Chef and food writer Tamar Adler's version of this simple, traditional Tuscan dish is a revelation. It demonstrates that canned beans can be transformed with further cooking and a healthy pour of olive oil.
This technique creates a chunky but velvety sauce that clings to the pasta, or, in Adler's words, is "completely devoted to it."
Servings: 2 - 3
- 15 ounces (1 1/2 to 1 3/4 cups) canned, no-salt-added chickpeas
- 2 tablespoons olive oil
- 1 clove garlic, cut into thin slices
- Kosher or sea salt
- Freshly ground black pepper
- 8 ounces dried pasta in shapes, such as penne, orecchiette, farfalle or elbow macaroni
Drain the chickpeas in a colander, then rinse them for a minute.
Heat the oil in a small, deep pot over medium-low heat until the oil begins to shimmer. Stir in the garlic and reduce the heat to low; cook until the garlic has softened, about 5 minutes.
Add the chickpeas, a pinch of salt and enough water to barely cover the chickpeas. Increase the heat to medium, so the liquid is barely bubbling around the edges.
Cook uncovered for 30 to 45 minutes, adding small amounts of water as needed to keep the beans barely moistened. Taste five of the chickpeas; if any of them are not completely velvety inside, cook them a bit longer until all the chickpeas are quite tender. Reduce the heat to the lowest possible setting. Season with pepper to taste.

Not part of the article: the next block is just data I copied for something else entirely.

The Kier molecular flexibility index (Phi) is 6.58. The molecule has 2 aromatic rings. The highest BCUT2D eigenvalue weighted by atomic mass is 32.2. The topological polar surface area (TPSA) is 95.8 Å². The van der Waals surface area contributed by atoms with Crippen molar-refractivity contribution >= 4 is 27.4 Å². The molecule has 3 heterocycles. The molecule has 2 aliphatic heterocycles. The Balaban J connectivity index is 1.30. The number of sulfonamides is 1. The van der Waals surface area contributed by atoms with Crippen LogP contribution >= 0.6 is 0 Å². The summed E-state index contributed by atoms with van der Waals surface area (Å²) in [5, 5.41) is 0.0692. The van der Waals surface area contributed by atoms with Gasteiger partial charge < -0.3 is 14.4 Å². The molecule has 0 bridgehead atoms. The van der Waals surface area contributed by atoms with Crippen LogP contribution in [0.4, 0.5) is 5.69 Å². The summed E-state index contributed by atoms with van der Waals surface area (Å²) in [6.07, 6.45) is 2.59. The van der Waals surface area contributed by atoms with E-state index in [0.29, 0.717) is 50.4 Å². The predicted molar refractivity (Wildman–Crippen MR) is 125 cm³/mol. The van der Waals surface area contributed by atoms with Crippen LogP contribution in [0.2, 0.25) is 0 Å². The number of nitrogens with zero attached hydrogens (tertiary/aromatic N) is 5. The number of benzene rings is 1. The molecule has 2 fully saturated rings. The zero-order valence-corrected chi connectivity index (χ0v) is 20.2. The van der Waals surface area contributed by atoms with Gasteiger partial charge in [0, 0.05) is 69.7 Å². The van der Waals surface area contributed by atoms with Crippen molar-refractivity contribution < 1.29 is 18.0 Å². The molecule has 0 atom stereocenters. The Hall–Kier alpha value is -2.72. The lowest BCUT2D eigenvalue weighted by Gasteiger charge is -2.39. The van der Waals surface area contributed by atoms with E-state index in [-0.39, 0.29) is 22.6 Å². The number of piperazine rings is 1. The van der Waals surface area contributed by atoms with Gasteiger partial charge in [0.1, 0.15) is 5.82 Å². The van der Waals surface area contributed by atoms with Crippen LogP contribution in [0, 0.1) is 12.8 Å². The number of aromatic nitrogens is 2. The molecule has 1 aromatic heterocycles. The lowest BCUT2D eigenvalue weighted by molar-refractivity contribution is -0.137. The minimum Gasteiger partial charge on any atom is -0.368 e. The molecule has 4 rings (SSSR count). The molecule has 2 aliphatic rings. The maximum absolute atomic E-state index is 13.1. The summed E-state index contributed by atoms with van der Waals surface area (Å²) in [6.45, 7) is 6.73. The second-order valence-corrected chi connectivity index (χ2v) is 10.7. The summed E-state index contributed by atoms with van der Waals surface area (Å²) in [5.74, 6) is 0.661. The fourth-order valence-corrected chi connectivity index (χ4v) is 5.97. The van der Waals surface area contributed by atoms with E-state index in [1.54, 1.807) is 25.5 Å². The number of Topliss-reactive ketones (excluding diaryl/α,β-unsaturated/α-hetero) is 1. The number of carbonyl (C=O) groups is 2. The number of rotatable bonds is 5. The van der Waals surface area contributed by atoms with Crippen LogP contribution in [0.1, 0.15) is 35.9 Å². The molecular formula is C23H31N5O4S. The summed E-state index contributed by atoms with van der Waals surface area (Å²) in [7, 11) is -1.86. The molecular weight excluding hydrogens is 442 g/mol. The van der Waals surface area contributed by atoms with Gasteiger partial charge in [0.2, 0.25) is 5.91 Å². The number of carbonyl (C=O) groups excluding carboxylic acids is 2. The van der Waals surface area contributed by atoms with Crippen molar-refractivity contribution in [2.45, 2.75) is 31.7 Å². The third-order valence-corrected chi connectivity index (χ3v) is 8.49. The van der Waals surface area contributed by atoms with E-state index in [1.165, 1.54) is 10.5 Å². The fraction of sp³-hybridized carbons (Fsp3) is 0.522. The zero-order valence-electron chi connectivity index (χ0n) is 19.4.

Meanwhile, bring a pot of water to a boil over medium-high heat. Add a generous pinch of salt and the pasta; cook according to the package directions. Just before you drain the pasta, reserve about 1/2 cup of the pasta cooking water.
Stir about 2 tablespoons of the reserved pasta cooking water into the chickpeas; this liquid should become integrated fairly quickly.
Combine the still-warm pasta and the chickpeas and any of their remaining liquid in a mixing bowl, stirring vigorously enough to help form a creamy sauce. If the mixture seems dry, or if the creamy chickpeas aren't sticking to the pasta, add more of the pasta cooking water and stir to incorporate. Taste and adjust seasoning as needed.
Eat one serving hot; reserve the rest for another day, to enjoy cold or rewarmed.
Adapted from Adler's "An Everlasting Meal: Cooking With Economy and Grace" (Scribner, 2011).
Tested by Joe Yonan.
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